Writing in the Houston Chronicle, AAAS CEO Alan I. Leshner says efforts by some Texas education leaders to inject religion into science class could hurt the state’s students and economy.
[11 June 2008]
After voicing opposition via newspapers and radio, AAAS also contacted Louisiana lawmakers directly, urging them to keep religion out of public science classrooms.
[29 May 2008]
An anti-evolution bill pending in the Louisiana Legislature poses educational, economic and legal risks for the state, AAAS CEO Alan I. Leshner writes in the Shreveport Times.
[15 May 2008]
AAAS is urging Oklahoma Governor Brad Henry to veto a bill that would allow students to express religious viewpoints in school. The bill could disrupt science classes, AAAS said.
[6 May 2008]
Two anti-evolution bills pending in the Louisiana Legislature pose economic, educational and legal risks, AAAS CEO Alan I. Leshner writes in the New Orleans Times-Picayune.
[22 April 2008]
The planet’s 3.5 billion year-history of biological evolution may offer important strategies for responding to modern security threats, ecologist Raphael Sagarin said at a AAAS briefing.
[18 April 2008]
In a new statement, AAAS criticizes a new intelligent design propaganda film for inappropriately pitting religion against science and for demeaning scientists worldwide.
[7 June 2007]
In an op-ed in the Lexington Herald-Leader, AAAS CEO Alan I. Leshner urged respect for the differences between scientific facts and religious beliefs as a new Creation Museum opens.
[13 August 2006]
In the Akron Beacon-Journal, AAAS CEO Alan I. Leshner urges voters in Ohio Board of Education races to beware the intelligent design movementis “critical analysis” campaign.
[09 August 2006]
The new book, developed by the Dialogue on Science, Ethics and Religion, explores the diversity of Christian responses to evolution and the common ground between religion and science.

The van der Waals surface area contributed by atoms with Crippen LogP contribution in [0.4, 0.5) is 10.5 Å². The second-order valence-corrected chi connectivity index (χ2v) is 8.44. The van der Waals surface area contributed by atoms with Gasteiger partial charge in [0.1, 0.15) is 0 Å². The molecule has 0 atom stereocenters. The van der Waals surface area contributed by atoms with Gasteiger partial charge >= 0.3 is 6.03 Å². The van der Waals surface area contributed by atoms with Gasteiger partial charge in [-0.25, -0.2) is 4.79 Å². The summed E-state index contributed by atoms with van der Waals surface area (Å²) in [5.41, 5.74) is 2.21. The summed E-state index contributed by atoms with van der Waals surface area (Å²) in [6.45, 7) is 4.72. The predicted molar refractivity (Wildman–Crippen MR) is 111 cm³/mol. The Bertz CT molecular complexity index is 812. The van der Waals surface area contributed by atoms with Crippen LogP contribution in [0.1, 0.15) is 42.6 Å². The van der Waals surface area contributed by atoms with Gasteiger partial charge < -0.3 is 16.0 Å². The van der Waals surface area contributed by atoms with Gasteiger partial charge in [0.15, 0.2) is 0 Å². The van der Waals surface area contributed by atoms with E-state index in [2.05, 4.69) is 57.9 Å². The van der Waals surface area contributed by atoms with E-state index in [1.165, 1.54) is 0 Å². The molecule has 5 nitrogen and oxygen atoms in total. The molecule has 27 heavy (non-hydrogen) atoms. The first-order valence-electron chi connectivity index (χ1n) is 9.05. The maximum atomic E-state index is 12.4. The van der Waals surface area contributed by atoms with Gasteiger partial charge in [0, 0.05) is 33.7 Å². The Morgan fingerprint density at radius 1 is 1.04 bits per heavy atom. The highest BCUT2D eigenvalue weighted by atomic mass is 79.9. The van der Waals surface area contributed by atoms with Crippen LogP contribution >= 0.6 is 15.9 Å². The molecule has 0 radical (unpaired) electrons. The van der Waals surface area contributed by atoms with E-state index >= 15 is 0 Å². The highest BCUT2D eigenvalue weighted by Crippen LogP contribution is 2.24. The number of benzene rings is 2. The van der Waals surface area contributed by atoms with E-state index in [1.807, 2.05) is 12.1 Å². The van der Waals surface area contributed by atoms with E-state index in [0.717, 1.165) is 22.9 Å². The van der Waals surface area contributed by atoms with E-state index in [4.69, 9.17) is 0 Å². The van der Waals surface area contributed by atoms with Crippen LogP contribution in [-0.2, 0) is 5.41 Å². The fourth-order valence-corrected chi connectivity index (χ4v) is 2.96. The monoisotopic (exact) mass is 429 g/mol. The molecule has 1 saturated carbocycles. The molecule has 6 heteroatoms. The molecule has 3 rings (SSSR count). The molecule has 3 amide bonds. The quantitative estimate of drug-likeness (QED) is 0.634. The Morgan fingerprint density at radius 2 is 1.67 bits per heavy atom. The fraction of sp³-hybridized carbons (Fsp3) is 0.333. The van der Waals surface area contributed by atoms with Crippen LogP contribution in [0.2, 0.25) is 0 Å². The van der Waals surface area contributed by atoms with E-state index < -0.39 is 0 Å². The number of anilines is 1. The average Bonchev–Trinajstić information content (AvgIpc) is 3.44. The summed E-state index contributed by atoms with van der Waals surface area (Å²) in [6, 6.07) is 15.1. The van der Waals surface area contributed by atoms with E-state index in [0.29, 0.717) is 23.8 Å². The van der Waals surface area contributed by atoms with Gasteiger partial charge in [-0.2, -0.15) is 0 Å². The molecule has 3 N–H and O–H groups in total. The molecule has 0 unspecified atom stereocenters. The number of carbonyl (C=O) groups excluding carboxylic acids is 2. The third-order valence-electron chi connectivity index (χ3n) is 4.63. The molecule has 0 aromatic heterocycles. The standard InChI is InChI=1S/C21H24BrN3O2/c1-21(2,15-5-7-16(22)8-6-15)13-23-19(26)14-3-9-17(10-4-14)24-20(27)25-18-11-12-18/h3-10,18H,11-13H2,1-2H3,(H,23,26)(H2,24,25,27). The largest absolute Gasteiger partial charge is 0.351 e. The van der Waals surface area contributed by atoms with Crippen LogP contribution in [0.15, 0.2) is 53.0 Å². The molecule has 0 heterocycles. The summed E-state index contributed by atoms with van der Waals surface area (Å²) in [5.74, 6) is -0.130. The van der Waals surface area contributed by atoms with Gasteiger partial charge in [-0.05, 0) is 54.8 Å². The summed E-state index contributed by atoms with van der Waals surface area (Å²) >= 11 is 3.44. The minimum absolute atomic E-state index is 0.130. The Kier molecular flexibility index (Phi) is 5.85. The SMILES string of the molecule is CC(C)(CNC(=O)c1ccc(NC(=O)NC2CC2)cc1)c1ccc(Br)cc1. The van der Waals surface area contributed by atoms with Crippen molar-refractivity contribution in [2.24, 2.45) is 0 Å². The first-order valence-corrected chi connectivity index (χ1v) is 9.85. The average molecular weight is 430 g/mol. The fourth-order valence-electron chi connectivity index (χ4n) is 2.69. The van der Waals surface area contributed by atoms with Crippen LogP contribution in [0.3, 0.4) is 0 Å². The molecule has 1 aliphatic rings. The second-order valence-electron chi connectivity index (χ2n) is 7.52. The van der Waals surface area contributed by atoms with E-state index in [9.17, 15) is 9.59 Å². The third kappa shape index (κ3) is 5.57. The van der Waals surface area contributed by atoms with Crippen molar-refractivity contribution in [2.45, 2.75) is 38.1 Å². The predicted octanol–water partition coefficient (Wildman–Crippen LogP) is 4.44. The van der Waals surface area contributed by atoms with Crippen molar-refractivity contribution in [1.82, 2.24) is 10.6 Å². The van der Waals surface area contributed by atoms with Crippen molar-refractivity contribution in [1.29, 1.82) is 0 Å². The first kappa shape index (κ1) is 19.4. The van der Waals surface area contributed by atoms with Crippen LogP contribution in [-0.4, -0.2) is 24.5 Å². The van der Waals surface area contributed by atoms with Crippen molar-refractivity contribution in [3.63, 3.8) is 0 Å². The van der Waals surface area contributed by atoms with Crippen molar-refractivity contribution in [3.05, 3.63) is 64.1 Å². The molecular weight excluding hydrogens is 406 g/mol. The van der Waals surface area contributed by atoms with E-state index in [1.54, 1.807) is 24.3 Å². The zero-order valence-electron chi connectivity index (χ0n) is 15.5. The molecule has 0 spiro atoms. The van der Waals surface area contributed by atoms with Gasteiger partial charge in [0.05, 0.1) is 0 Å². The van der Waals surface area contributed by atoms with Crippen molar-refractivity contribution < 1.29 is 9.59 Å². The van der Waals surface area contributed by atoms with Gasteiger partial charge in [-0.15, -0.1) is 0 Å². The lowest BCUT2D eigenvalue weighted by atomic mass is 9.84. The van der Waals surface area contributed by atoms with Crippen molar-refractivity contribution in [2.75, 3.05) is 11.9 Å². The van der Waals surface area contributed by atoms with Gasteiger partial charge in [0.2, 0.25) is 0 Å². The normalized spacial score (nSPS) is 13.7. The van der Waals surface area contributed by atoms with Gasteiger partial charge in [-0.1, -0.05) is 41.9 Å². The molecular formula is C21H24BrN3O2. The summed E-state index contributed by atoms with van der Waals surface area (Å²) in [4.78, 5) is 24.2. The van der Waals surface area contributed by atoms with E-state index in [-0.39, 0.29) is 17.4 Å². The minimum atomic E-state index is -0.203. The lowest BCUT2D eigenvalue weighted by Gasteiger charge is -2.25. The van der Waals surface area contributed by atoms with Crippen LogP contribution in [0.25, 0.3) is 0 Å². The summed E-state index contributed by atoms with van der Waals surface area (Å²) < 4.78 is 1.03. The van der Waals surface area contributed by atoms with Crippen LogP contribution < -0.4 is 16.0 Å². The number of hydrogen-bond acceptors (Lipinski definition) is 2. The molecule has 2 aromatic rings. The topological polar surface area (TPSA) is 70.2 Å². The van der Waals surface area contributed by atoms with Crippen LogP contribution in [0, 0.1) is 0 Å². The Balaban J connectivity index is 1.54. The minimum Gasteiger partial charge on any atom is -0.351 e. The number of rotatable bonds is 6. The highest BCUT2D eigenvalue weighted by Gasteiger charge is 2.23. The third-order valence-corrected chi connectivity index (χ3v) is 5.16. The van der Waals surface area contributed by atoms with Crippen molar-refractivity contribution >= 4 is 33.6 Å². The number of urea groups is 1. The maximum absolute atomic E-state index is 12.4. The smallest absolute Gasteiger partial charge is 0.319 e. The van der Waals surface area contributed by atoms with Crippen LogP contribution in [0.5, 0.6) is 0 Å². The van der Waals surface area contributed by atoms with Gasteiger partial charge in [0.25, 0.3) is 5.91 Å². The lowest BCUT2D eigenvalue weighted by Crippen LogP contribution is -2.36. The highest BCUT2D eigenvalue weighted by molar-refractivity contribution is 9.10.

[22 June 2006]
Groundbreaking Science paper suggests the orb web had a single evolutionary origin and may have been snagging flying insects as early as 136 million years ago.
[15 June 2006]
Spectacular new fossils of a loon-like ancient bird, reported in the new issue of Science, suggest that todayis birds may evolved from aquatic environments.
[28 April 2006]
A biologist and a philosopher speaking at a AAAS lecture offered compelling views on how to defend evolution against advocates of creationism and Intelligent Design.
[30 March 2006]
In a lecture at AAAS, the Rev. George V. Coyne, director of the Vatican Observatory, offers a compelling scientific and religious critique of Intelligent Design.
[22 March 2006]
In a letter to Oklahoma elected officials and an op-ed published in the stateis biggest newspaper, AAAS says education bill would open science classes to intelligent design doctrine.
[8 March 2006]
Writing in The Greenville (S.C.) News, AAAS CEO Alan I. Leshner and the Rev. Baxter M. Wynne say a proposed change in South Carolina teaching on evolution could be harmful.
[20 February 2006]
The Rev. George Coyne, the Vatican’s astronomer, was among a stellar AAAS panel that met with teachers in St. Louis to discuss evolution, religion and scientific integrity.
[19 February 2006]
The world’s largest general science organization denounces anti-evolution measures as hundreds of K-12 teachers convene for ‘Evolution on the Front Line’ event in St. Louis.
[3 February 2006]
Speaking at AAAS, NASA astrobiologist Andrew Pohorille discusses his efforts to understand the earliest chemical interactions that may have produced life.